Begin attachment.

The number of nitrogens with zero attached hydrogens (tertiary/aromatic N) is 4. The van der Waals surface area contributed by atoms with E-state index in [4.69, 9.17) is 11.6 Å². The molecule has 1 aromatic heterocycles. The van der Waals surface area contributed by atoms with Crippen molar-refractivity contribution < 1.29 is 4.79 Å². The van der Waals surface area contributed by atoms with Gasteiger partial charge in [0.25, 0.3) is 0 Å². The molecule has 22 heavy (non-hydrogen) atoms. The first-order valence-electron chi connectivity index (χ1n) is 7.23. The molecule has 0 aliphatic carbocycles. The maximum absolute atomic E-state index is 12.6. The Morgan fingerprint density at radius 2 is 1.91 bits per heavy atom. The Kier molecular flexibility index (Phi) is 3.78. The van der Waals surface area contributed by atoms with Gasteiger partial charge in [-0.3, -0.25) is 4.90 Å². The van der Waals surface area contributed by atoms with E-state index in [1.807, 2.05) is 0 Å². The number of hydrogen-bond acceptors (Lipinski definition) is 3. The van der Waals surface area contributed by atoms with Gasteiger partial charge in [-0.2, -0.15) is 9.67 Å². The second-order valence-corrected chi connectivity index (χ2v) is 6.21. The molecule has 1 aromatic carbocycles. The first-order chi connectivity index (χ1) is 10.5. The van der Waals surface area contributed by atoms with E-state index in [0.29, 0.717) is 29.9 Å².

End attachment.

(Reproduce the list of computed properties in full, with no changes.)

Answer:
The number of nitrogens with zero attached hydrogens (tertiary/aromatic N) is 4. The van der Waals surface area contributed by atoms with E-state index in [4.69, 9.17) is 11.6 Å². The molecule has 1 aromatic heterocycles. The van der Waals surface area contributed by atoms with Crippen molar-refractivity contribution < 1.29 is 4.79 Å². The van der Waals surface area contributed by atoms with Gasteiger partial charge in [0.25, 0.3) is 0 Å². The molecule has 22 heavy (non-hydrogen) atoms. The first-order valence-electron chi connectivity index (χ1n) is 7.23. The molecule has 0 aliphatic carbocycles. The maximum absolute atomic E-state index is 12.6. The Morgan fingerprint density at radius 2 is 1.91 bits per heavy atom. The Kier molecular flexibility index (Phi) is 3.78. The van der Waals surface area contributed by atoms with Gasteiger partial charge in [-0.3, -0.25) is 4.90 Å². The van der Waals surface area contributed by atoms with E-state index in [1.807, 2.05) is 0 Å². The number of hydrogen-bond acceptors (Lipinski definition) is 3. The van der Waals surface area contributed by atoms with Gasteiger partial charge in [-0.2, -0.15) is 9.67 Å². The second-order valence-corrected chi connectivity index (χ2v) is 6.21. The molecule has 1 aromatic carbocycles. The first-order chi connectivity index (χ1) is 10.5. The van der Waals surface area contributed by atoms with E-state index in [0.29, 0.717) is 29.9 Å².